Design a Healing Garden
Download: Design a Healing Garden
Overview: A garden can be a place to relax, alleviate stress, restore your spirit and find peace. Although just being in nature and surrounded by green space can positively contribute to mental and physical health without any specific planning, intentionally designing your garden space with this purpose in mind can provide even more benefits. In this activity, young gardeners will brainstorm ways to create their own healing garden.
- Sketch or graph paper
- Colored pencils, markers or crayons
- A clipboard
- Materials and supplies to turn your healing garden ideas into reality (optional)
Approximate Time to Complete: 30+ minutes
Ages: All ages
Season: Any season
- Healing gardens come in many different shapes and sizes. Some healing gardens feature medicinal plants and/or plants providing nutrient-rich produce which can be used for healing physical ailments. Others are designed to relieve stress by offering a peaceful space in a natural setting for minds to rest and to take a break from our high-tech world. Healing gardens can also offer opportunities for movement and activity that can engage our body and senses and restore our spirit. The first step to designing a healing garden is to decide, What do you want your healing garden to do for you?
- Next, visit an outdoor space where you would like to install your healing garden. It does not need to be a large space, or even a space with soil. You can install a small container healing garden on a patio or balcony. Sketch your space and take notes about the size and how much sunlight is available. Do you have access to water? Are there views you need to block to help create a sense of peace? Don’t forget to consider vertical space or even opportunities for an indoor garden if a safe outdoor space is not available.
- With your young gardeners, create a wish list. Just as with any garden for kids, the more input they have in planning the space, the more invested they will be in it. Spark their imagination with questions like: What would you like to do in your garden? Do you want to attract butterflies? Do you want plants that you can touch, feel, taste, smell or that make noise? Do you want to grow something you can eat? Do you have a favorite color that could be featured in flowers or accessories?
- If you need some inspiration, here are some design elements that you might want to consider for your healing garden:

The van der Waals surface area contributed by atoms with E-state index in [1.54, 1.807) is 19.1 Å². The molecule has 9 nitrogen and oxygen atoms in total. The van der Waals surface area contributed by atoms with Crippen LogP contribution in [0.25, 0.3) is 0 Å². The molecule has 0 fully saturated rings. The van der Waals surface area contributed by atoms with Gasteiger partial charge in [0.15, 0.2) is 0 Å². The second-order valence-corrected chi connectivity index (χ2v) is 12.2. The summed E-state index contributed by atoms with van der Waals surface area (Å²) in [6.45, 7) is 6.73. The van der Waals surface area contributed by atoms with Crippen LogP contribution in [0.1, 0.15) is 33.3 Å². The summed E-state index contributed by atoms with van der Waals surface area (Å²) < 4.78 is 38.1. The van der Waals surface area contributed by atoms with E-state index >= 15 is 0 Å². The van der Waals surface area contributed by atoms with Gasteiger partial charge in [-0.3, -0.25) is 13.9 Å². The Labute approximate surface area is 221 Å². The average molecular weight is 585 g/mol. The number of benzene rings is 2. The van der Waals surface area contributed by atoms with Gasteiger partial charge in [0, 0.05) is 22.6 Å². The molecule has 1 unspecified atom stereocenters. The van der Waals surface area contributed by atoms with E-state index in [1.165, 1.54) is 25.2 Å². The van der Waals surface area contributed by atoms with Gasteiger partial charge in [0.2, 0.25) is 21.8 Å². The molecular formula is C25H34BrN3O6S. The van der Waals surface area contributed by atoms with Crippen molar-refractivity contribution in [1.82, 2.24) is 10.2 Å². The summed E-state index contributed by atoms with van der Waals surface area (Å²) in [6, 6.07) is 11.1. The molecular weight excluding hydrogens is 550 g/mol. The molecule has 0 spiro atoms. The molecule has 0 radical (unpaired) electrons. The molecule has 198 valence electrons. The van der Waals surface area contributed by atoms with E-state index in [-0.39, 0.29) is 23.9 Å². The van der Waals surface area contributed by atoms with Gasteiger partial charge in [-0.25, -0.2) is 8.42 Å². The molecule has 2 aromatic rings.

A Sitting Area. This could be a place to relax, read, or talk. It should be comfortable to sit in and shaded from hot sun. It could offer some privacy for quiet times. You could also use it as a space to connect like through a color and chat activity (check out the Pollinator Pals coloring pages). From Friendship Forts to Sunflower Houses to Reading Gardens, you can craft a space that is just the right size for your young gardeners.
A Digging Bed. For some young gardeners, being active is what helps them feel calm and focused. A Digging Bed is simply a space (either in the ground or in a raised bed or container) that is left unplanted for continual digging fun. All you need is a trowel (or even a sturdy spoon) and a desire to explore.
Plants that Attract Wildlife. From birds to butterflies, watching wildlife in garden areas provides engagement without being over-stimulating. Remembering we share our world with other animals can provide important connection points.
Sensory Plants. From bright-colored blooms to fuzzy leaves to stems that offer gentle sounds in the wind, garden plants can engage all of your senses and provide stimulation and comfort. Check out our Sensory Garden Growing Guide.
Creative Containers. Short on space? Container gardens are for you! You can plant a mobile garden in a 5-gallon bucket, a vertical garden in a plastic over-the-door shoe organizer or a window garden in repurposed food containers.
Gifts from the Garden. The self-confidence boost kids can receive from being praised for their work in the garden is amazing. Being able to use their garden to give gifts, such as cut flowers, pressed flowers, and edible treats — or just having their garden help beautify their home or neighborhood — brings special joy. The pride of contributing to their community in a positive way is a powerful tool for improving social and emotional health.
Don’t forget garden accessories like wind chimes, bird feeders and baths, gazing balls, gnomes, and more! Many of these items can be lovingly handmade by repurposing materials and serve as healing activities on their own.
- Use your ideas to sketch out a design for your healing garden. As you are able, plant your garden. If a personal garden is not feasible at this time, search out your community for accessible green spaces that can offer some of the same benefits. Talk with your local community centers, hospitals, libraries, churches and schools for possible healing garden opportunities.